Adam begins by opening the Administration Tool and then opening sales.rpd in offline mode. As soon as he does this, other users are locked out, and will get Windows permissions errors if they try to check out projects. If Adam needed to open and close the file several times, he would need to remove the RPD from the shared directory while modifying it elsewhere, so that other users would not be able to check out between his changes.

Adam changes the connection pool settings to match the test environment. Note that when Administration Tool users check out projects, connection pool parameters are not included in the checkout. Usually, the master repository in the MUD directory contains the test connection pools, but each individual developer might need different settings for connecting to their own test databases. At merge and publish, the connection pools in the master repository are not overwritten by developer changes, so that they can continue to point at the shared test databases.

Adam must also ensure that the new application roles are migrated to the test system. Because there are only two, he decides to reenter them in Fusion Middleware Control on the test system. Adam also provisions some test users or groups to the new application roles so the security filters, permissions, and query limits can be tested.

Finally, Adam uploads the repository to the test system using Fusion Middleware Control and restarts the Oracle BI Server. Using his local Administration Tool, he connects to the test Oracle BI Server in online mode and runs the consistency checker. If any application roles referenced by this repository are missing or incorrect, the consistency checker will list errors for them.

Phase I Testing

The test team can now test the repository. During testing, the test team discovers a bug: "Sales"."F50 Facts Quotas"."Sales percent of quota" was erroneously created with the expression quota/sales instead of sales/quota. The test team writes a bug report, and Scott Baker is assigned to fix the bug.

Scott opens the Administration Tool, checks out ProjQuota, makes the change, changes the connection pool to point to his local test database, and tests on his own sandbox. Then he publishes the changes to the shared MUD directory. He informs Adam that the bug is fixed and that the repository is ready for him to send to test again.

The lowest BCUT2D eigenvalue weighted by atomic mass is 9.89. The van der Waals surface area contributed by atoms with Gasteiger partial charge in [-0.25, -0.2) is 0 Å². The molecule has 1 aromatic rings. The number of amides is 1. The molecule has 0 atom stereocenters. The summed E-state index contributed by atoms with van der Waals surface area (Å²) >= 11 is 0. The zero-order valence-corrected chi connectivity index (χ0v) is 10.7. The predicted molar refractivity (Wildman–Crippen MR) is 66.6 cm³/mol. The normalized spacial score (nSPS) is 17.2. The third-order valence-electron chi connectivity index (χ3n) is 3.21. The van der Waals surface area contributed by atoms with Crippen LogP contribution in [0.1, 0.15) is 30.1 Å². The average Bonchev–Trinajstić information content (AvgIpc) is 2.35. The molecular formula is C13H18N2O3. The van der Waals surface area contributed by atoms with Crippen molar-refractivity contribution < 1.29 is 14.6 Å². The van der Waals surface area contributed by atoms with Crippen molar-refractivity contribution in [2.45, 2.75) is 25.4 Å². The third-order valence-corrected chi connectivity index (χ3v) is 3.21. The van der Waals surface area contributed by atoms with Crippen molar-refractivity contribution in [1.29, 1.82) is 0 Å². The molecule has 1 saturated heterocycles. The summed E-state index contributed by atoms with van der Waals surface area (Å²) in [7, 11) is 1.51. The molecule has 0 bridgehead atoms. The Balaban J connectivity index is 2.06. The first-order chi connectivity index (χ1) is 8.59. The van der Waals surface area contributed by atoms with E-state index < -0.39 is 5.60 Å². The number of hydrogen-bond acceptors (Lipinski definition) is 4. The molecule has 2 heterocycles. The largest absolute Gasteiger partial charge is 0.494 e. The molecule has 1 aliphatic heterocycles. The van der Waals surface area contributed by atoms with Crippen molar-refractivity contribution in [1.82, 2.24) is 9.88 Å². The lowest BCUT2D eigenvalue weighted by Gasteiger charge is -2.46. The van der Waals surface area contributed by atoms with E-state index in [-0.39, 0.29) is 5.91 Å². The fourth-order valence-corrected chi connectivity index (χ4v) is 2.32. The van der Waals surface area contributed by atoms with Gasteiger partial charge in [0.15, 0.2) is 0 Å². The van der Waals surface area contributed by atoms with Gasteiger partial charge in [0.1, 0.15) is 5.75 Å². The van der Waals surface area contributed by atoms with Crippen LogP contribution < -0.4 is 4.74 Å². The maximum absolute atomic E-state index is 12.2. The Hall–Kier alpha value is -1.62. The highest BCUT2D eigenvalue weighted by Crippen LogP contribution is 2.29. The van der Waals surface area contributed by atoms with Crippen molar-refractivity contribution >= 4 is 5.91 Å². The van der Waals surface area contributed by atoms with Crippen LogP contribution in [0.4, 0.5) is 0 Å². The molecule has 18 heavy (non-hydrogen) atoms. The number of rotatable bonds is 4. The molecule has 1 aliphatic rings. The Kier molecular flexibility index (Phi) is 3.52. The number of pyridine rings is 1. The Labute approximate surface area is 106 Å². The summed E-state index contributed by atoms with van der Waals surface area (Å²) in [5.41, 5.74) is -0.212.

Adam notes that the connection pools are still pointed at the correct test system, because the MUD feature isolates the master repository from connection pool changes in checked out projects. Adam opens Fusion Middleware Control on the test computer, uploads the repository, and restarts the Oracle BI Server.

The test team tests to completion, and the repository is cleared for production.

Phase I Migration to Production

After the repository has passed the testing phase, it needs its database connection parameters updated and can then be uploaded to production. Also, the application roles must be migrated and provisioned.

Based on the plan provided by the governance team, the production operations team knows the new application roles needed. They create them as Adam did for the test environment. They also provision users or groups to those application roles, based on the security specification from the governance team.

Before migrating to production, Adam has to change the connection pool parameters to the values needed for the production database. In Eden Corporation, Adam has the privilege to see the production connection pools, but the repository developers do not. Therefore, Adam cannot change from the test to production connection pools and leave the repository in the master directory, because the developers have Windows permissions to read and write to it. Instead, he creates an XML patch of the connection pools needed for Production. Then, he copies sales.rpd to a secure directory and applies the patch, and then tests to be sure it really does connect to the production data sources. He then uploads the repository to the production system, and starts the production cluster of servers.